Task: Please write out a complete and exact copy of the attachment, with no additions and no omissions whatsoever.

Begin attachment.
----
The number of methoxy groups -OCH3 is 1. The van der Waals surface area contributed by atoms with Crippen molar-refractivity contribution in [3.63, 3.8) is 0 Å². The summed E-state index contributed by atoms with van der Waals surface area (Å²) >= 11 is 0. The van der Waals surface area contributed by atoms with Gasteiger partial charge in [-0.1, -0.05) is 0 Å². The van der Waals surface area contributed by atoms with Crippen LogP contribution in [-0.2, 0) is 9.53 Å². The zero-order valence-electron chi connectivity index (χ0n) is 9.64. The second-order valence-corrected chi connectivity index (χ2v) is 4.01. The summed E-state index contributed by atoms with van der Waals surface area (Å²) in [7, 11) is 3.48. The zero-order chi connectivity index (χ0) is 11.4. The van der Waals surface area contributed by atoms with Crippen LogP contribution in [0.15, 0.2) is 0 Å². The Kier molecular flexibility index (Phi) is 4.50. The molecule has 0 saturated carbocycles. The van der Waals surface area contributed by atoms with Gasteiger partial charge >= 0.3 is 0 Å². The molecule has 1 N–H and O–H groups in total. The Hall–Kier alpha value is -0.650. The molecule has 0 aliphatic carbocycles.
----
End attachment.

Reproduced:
The number of methoxy groups -OCH3 is 1. The van der Waals surface area contributed by atoms with Crippen molar-refractivity contribution in [3.63, 3.8) is 0 Å². The summed E-state index contributed by atoms with van der Waals surface area (Å²) >= 11 is 0. The van der Waals surface area contributed by atoms with Gasteiger partial charge in [-0.1, -0.05) is 0 Å². The van der Waals surface area contributed by atoms with Crippen LogP contribution in [-0.2, 0) is 9.53 Å². The zero-order valence-electron chi connectivity index (χ0n) is 9.64. The second-order valence-corrected chi connectivity index (χ2v) is 4.01. The summed E-state index contributed by atoms with van der Waals surface area (Å²) in [7, 11) is 3.48. The zero-order chi connectivity index (χ0) is 11.4. The van der Waals surface area contributed by atoms with Crippen LogP contribution in [0.15, 0.2) is 0 Å². The Kier molecular flexibility index (Phi) is 4.50. The molecule has 0 saturated carbocycles. The van der Waals surface area contributed by atoms with Gasteiger partial charge >= 0.3 is 0 Å². The molecule has 1 N–H and O–H groups in total. The Hall–Kier alpha value is -0.650. The molecule has 0 aliphatic carbocycles.